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Child Support Enforcement

The issue of child support can be easy or problematic, depending on the attitudes of both parents. Some parents just make an agreement together and never have to deal with court ordered child support. However, a lot of child support cases do go to court.

Once a case of child support goes to court, the judge will determine how much child support should be paid by the non-custodial parent. It will then be up to that parent to make the payments as ordered by the court. But what happens when a parent doesn’t pay child support according to the court order?

Automatic State Child Support Enforcement

In some states there is a program setup where people who have not paid child support like they are supposed to, are automatically tracked. They are then charged, or have their wages garnished, in order to make up the payments. However, some people consider that system to be controversial. So, not all states use it.

Working with Child Support Agencies and Friend of the Court Offices

If you have custody of your child and the other parent is not making the child support payments on time, you can try to get them to comply with help from a Friend of the Court or Child Support Agency, depending on where you live. In certain states the child support agencies will work hard to track down the other parent and get them to pay. They may even take legal actions. Those actions might include garnishing the other parent’s wages, or even putting them in jail if they refuse to comply with the court order.

Working Between States

If you live in one state and the other parent lives in another state, you should know that working on child support enforcement between states can be tricky. However, there are private agencies that can help you to connect with state child support agencies in the other state. You may also be able to cut out the middleman entirely and just ask your state child support agency to talk to the agency in the other state. But you should be aware that the rules and guidelines vary quite a bit in each state.

A Separate Court Case

When all else fails, it may be necessary for you to start a new court case in order to get the other parent to comply with their child support obligations. If that happens, you will need to petition the court to examine the situation. The new case will only involve enforcing the payments, not changing the payment amounts or terms of child support.

The Office of Child Support Enforcement

If you still aren’t sure how to enforce child support payments, you can contact the Office of Child Support Enforcement, which works with federal and state agencies to enforce child support payments. Visit their website at to learn what steps you need to take.


Child Support Calculator

If you are concerned that you may have to pay child support, or want to know what amount the other parent may have to pay to you, you should use a child support calculator or formula to estimate the amount that might be owed.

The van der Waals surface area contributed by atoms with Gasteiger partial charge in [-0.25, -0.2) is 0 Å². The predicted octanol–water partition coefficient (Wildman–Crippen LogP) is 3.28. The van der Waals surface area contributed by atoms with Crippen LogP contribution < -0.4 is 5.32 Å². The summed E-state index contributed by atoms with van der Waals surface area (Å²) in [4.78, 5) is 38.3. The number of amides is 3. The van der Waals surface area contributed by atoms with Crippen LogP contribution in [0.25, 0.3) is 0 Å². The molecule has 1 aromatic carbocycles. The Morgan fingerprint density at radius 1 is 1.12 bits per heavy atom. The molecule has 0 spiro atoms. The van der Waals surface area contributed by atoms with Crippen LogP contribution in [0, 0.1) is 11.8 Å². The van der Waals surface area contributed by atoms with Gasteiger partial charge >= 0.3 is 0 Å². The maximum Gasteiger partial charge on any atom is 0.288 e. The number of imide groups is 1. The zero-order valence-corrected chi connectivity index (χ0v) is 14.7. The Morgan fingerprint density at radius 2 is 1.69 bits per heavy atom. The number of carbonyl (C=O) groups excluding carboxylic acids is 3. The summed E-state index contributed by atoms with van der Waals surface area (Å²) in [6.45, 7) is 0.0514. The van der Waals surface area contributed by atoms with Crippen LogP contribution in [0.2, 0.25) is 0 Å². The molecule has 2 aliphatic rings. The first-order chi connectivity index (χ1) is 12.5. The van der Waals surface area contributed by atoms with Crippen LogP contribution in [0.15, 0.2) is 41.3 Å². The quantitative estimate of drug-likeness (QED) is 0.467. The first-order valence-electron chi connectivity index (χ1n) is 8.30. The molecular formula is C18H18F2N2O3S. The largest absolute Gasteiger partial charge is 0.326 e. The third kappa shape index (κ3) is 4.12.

Each state’s child support calculator or formula involves slightly different factors, but there are some things that are common to all states. One of those things is the income calculation. The non-custodial parent’s income will definitely be looked at in order to determine the amount of the child support payment. However, the income of the parent that has custody may also be considered.

For example, if the custodial parent has a full-time job and the non-custodial parent only has a part-time job, or no job at all, a judge may order a very low child support payment. In some cases, the judge may find that no child support has to be paid at all.


Some states will consider the expenses (regular bills) that one or both parents have to pay. A child support payment may go up or down, depending on which parent has to pay more bills. However, many states don’t consider regular bills when determining child support.

Time Spent

In some states, the child support calculator also factors in time spent with the child. For example, in the state of Tennessee child support is primarily determined by the income of the non-custodial parent. However, the percentage paid could go up if the child spends less than 55 nights per year with that parent. If, on the other hand, the child spends more than 110 nights per year with that parent, the parent may not have to pay as much child support.

Medical Needs

Medical needs of the child are also considered in many states. If the child has physical or emotional problems that require therapy or medication, the non-custodial parent may need to pay a higher amount in child support. However, not all states have the same rules or formulas regarding the child’s medical needs.

The Child’s Income and Assets

The child’s income and assets may also be a factor. For example, if he or she is a teenager with a part-time job, the non-custodial parent may not have to pay as much child support. Also, if the child has inherited a large sum of money from a relative, child support payments may be reduced.

Finding and Using a Child Support Calculator

Many websites list links to child support calculators for each state. One of those websites is Once you go to such a site, just choose your state. Then you will be prompted to put in information about your income and other child support information in order to get an estimate of what you will owe or be paid by the other parent. However, it is important to keep in mind that the child support calculator can only give you an estimate. The real amount will be determined by the court.